WAHM – The Summer Challenge

summer break

School is out for the summer… now what?

For children it can be one of their favorite times of year – summer vacation – but for parents it can mean stress over how to keep the kids busy, safe, and away from the video games 8 hours each day. If you’re a work-at-home mom or in a household where both parents work outside of the home, summer vacation for the kids can be challenging to weave into your workload and family responsibilities.

Summer Vacation and Work-at-Home Moms
How will you get anything done?

I’m used to the kids being around – and I enjoy it. We’ve homeschooled for more than 15 years and a busy household is nothing new to this work-at-home mom, but I still have to transition myself and the kids for summer break. While they get a reprieve from those subjects that just aren’t their favorites, I still have to manage my workload – if not increase it during these summer months.

The kids are out of school and all they want to do is stay up late, swim every day, and run through the house leaving a trail of grass clippings and popsicle juice. Working at home can be challenging for parents during summer break from school, but there are a few strategies than can help everyone enjoy the summer sun (and still make deadlines for work).

Establish a routine. Consider what you and your kids most want to do this summer, then create a work schedule that allows for some of those things to happen. During the summer I take the early mornings to complete my work, as I have teens who like to sleep in and have slower starts to their days. The kids know that my work responsibilities must be met in order for us to go on and have some fun together, so they (usually) respect my need for routine. Hey – they’re kids and they don’t always get the adult-world-reality check.

Give the kids responsibilities. Household chores and yard-work help children build lifelong skills. These activities also help ease your workload around the house and keep the kids busy. Consider a schedule that has the kids doing their chores while you’re in work mode so that everyone has a similar schedule.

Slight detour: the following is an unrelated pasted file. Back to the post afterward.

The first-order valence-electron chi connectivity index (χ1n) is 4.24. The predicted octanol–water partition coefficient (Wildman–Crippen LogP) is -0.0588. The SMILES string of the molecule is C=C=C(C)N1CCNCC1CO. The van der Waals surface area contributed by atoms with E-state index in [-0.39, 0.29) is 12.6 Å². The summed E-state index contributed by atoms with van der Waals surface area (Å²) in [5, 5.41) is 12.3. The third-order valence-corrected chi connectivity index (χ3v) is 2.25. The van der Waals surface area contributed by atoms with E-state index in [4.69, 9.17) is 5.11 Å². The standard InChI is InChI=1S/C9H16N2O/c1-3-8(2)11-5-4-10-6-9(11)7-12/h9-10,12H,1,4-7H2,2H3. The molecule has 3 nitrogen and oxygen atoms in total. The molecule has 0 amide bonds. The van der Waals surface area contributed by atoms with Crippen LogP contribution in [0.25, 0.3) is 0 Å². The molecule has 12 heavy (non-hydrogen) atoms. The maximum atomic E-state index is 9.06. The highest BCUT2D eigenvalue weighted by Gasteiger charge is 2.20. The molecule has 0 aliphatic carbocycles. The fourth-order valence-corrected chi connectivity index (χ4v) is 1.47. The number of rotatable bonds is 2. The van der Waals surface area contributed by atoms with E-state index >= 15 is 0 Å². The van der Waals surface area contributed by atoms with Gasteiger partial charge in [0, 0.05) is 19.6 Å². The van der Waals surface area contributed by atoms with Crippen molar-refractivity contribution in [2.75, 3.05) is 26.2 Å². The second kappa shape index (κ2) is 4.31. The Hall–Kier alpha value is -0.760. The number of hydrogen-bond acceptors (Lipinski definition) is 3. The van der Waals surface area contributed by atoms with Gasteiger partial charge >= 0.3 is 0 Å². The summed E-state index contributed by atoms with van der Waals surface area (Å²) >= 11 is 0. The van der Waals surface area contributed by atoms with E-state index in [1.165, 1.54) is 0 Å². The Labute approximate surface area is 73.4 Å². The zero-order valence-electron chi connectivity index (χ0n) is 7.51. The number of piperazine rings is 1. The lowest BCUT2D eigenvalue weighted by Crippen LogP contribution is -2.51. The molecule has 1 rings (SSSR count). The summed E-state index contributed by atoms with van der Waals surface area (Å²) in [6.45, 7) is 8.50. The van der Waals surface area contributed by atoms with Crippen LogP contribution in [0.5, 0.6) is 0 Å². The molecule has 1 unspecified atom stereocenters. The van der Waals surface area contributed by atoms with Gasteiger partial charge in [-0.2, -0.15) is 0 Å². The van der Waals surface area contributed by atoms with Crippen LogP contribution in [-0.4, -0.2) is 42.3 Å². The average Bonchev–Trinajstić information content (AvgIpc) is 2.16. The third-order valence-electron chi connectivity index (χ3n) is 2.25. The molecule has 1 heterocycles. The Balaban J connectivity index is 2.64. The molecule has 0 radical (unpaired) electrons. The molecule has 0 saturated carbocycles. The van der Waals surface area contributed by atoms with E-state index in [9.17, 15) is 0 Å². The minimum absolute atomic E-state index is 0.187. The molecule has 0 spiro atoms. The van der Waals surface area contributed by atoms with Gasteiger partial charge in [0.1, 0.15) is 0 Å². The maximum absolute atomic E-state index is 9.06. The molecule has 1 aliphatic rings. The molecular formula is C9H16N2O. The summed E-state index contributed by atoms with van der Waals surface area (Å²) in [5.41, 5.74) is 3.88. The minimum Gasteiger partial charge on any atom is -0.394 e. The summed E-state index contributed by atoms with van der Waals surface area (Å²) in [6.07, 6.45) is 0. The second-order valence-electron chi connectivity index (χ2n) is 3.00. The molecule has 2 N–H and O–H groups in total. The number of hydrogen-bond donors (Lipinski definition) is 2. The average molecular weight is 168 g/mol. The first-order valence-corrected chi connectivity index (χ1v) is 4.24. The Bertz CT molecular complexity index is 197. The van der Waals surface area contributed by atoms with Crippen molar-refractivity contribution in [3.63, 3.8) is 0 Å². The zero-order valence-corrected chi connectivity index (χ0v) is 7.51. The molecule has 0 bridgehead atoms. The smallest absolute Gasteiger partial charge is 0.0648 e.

Keep your promises. If you tell the kids you will be finished by lunch so you can head to the beach, make sure you follow through with that. Your kids will learn to rely on your word and keep their own promises, but you will also all benefit from a break together.

Consider swapping kids with a friend. If you just need a few hours a week working at home alone, trade days or afternoons with a friend. You’ll both get “quiet time” and the kids will look forward to playing with their friends.

Help your kids find quiet summer hobbies. On those super-hot days when everyone wants to spend the afternoon hanging out in air-conditioning, have the kids try some new hobbies that will keep their hands and brains busy at the kitchen table. Painting, crafting, scrapbooking, sewing, or building model rockets and cars are all great boredom busters and can give you the time you need to catch up on work. I keep a stash in a tote of things I can pull out if I just need a few more minutes to complete a project – anything from dollar store whirly-birds to a fun science experiment kit.

Wear them out. When the kids were younger our summers were spent running like crazy during the morning, hiking, going to the park, and ending at the library with a picnic lunch somewhere. By the time we got home they were ready to either nap or chill out and read their library books. I had a few hours to work, and then we still had time to head outside to enjoy the pool or another fun summer activity.

Summer vacation from school (even for us homeschoolers) can be filled with challenges of negotiating schedules. However, it should still be a time to explore, learn, and have opportunities to engage in fun activities. Even though as a work-at-home mom my workload doesn’t take a summer vacation, I still love evenings by the bonfire, tents in the backyard, and digging my toes in the sand with the kids. On those really good days, I even get a little work done while they splash by my feet. Pretty soon you’ll be a work-at-home woman and the kids will be spending summers at their own summer jobs – enjoy the chaos now.


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